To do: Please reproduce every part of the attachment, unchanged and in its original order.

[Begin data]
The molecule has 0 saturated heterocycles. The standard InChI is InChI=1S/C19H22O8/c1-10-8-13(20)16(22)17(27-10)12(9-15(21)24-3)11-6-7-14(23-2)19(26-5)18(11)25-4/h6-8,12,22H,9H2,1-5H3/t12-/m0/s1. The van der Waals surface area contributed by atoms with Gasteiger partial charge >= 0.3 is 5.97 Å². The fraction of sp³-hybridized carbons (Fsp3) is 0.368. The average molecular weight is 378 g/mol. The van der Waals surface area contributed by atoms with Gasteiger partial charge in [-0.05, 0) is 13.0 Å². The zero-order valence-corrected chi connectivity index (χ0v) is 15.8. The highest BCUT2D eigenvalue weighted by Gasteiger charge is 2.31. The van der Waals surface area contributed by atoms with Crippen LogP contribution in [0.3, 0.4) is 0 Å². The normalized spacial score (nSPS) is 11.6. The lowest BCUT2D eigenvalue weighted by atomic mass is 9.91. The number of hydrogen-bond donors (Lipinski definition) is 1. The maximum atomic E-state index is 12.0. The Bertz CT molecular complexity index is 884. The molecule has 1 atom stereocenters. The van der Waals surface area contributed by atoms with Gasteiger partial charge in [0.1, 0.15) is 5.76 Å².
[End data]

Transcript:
The molecule has 0 saturated heterocycles. The standard InChI is InChI=1S/C19H22O8/c1-10-8-13(20)16(22)17(27-10)12(9-15(21)24-3)11-6-7-14(23-2)19(26-5)18(11)25-4/h6-8,12,22H,9H2,1-5H3/t12-/m0/s1. The van der Waals surface area contributed by atoms with Gasteiger partial charge >= 0.3 is 5.97 Å². The fraction of sp³-hybridized carbons (Fsp3) is 0.368. The average molecular weight is 378 g/mol. The van der Waals surface area contributed by atoms with Gasteiger partial charge in [-0.05, 0) is 13.0 Å². The zero-order valence-corrected chi connectivity index (χ0v) is 15.8. The highest BCUT2D eigenvalue weighted by Gasteiger charge is 2.31. The van der Waals surface area contributed by atoms with Crippen LogP contribution in [0.3, 0.4) is 0 Å². The normalized spacial score (nSPS) is 11.6. The lowest BCUT2D eigenvalue weighted by atomic mass is 9.91. The number of hydrogen-bond donors (Lipinski definition) is 1. The maximum atomic E-state index is 12.0. The Bertz CT molecular complexity index is 884. The molecule has 1 atom stereocenters. The van der Waals surface area contributed by atoms with Gasteiger partial charge in [0.1, 0.15) is 5.76 Å².